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Monday 10 September 2012

World Suicide Prevention Day - real-life story: "I try to remember how he lived, rather than how he died."

Today is an important day - it is 'World Suicide Prevention Day'.

I wanted to give the chance to a friend to write their own story on how suicide has affected their own family. My friend Caroline came forward and told her story. She said: "I'm happy to be named. I think identifying with this is part of breaking down the stigma."

Here is her story about her beloved father, who committed suicide. "I try to remember how he lived, rather than how he died but sharing our story is important as I know I found strength in others. He died in 2004, but I still can't believe it was that long ago."

Here is Caroline's story:

"Any death is a tragedy, but suicide brings with it so many more emotions - anger, guilt, etc. I've lost family to illness, old age, and violent crime, but I think suicide affects us in a very different way. 

So, what pulls me through every day? Initially it was a struggle, but it really is a case of just taking one day at a time and going through the motions. Cliche, but true. 

I had only just moved here from Canada when my dad died so I found it really difficult. I actually went to a few support group sessions run by a group called 'Support After Suicide'. After I overcame the initial awkwardness of being AT a support group, I actually did find it to be of some comfort and talk to people in similar situations. Some of the other experiences and stories were truly horrific so it did help to put my particular situation in perspective. 

I've gone through it… but wouldn't necessarily say that I've 'come out the other side', I don't think I ever will. It's just something that I've learned to live with and manage in my life. Sort of like loosing a limb. You compensate for it in other ways. 

It's really just a profound sadness now. It's ever present, his memory is always with me and I feel that my heightened awareness, compassion and empathy for peoples personal struggles is what I've taken away from it and what will stay with me.

What are the signs I now recognise, post-dad's-death you ask?

Like I said, I had left the country about a year before my dad died, but had been back for a visit a few months before it happened. I did notice a change in his demeanour, but I just passed it off as being insignificant. My mum also said that he had started to withdraw, but it wasn't to such an extent that raised any sort of alarms.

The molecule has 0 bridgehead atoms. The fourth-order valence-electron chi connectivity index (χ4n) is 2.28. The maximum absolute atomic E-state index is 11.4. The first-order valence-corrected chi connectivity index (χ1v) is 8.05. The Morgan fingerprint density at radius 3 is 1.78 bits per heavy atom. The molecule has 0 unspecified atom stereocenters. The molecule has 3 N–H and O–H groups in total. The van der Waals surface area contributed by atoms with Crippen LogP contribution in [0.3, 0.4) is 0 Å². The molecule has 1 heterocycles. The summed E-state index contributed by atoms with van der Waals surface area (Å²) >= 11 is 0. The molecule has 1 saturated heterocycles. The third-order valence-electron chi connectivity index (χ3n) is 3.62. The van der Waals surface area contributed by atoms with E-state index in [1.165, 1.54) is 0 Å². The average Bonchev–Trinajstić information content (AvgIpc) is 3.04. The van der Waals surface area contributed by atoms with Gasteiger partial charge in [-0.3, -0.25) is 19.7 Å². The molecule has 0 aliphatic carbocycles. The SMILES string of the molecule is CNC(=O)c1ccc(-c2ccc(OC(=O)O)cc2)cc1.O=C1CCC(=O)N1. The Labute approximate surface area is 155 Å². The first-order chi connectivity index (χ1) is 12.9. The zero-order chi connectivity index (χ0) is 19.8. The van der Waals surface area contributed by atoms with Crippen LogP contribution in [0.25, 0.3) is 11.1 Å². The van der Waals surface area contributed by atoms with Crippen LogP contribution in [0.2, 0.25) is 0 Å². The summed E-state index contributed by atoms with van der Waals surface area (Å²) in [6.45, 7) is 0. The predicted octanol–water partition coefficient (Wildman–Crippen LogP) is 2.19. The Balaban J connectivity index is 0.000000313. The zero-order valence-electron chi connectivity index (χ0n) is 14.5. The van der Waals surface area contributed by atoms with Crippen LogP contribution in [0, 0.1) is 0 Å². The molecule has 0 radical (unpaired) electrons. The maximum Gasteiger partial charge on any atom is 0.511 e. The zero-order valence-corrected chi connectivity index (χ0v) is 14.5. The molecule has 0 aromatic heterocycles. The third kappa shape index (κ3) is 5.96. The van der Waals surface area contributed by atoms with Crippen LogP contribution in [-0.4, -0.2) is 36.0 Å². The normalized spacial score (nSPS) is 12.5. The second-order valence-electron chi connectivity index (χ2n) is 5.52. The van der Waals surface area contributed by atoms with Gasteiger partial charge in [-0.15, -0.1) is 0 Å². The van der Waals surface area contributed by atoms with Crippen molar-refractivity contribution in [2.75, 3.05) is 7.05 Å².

So I guess all I would say would be to not discount any sort of behavioural / mood changes. And probably most important of all is to start the conversation. That's why the 'Are you ok?' day I think is a really great initiative. But you can really only have those conversations if the other person feels confident and safe enough to open up, and there's also a cultural issue that comes into play here whereby we as a society have stigmatised depression. 

Awareness and education is growing, but I truly believe that my father did not ask for help because he a) didn't understand what was happening to him, and b) had always been a strong, capable, vivacious man and was embarrassed to show any sign of what he perceived as weakness.

I sometimes think of his death as a sort of euthanasia. He had an illness, and didn't think he could live with it any longer so he put himself out of pain. The hardest thing to come to terms with is the fact that it could have been prevented. His illness had a cure, if only he'd asked / we'd known. 

The man who took his life was not my dad, because he would never had done that to us. He was a devoted father and husband who had spent his entire life sheltering us from harm. I can not comprehend the pain and hopelessness he must have been feeling to have done what he did. And people who say that people who commit suicide are cowards make me so angry. (I also take issue with the term 'commit'...it seems you only 'commit' bad things like adultury or crime - not sure it goes well with suicide.)"

For more on 'World Suicide Prevention Day', go here: http://www.wspd.org.au/


  1. Thanks for this post Josie... This is such an important issue that I think everyone needs to learn more about - and good on Caroline for sharing her story - the more we talk about it the more we know :)

  2. Thanks Christine, and yes, I could not agree more. Caroline was VERY generous in her honesty with her story... which will go a long way to benefit those who are also in a dire situation.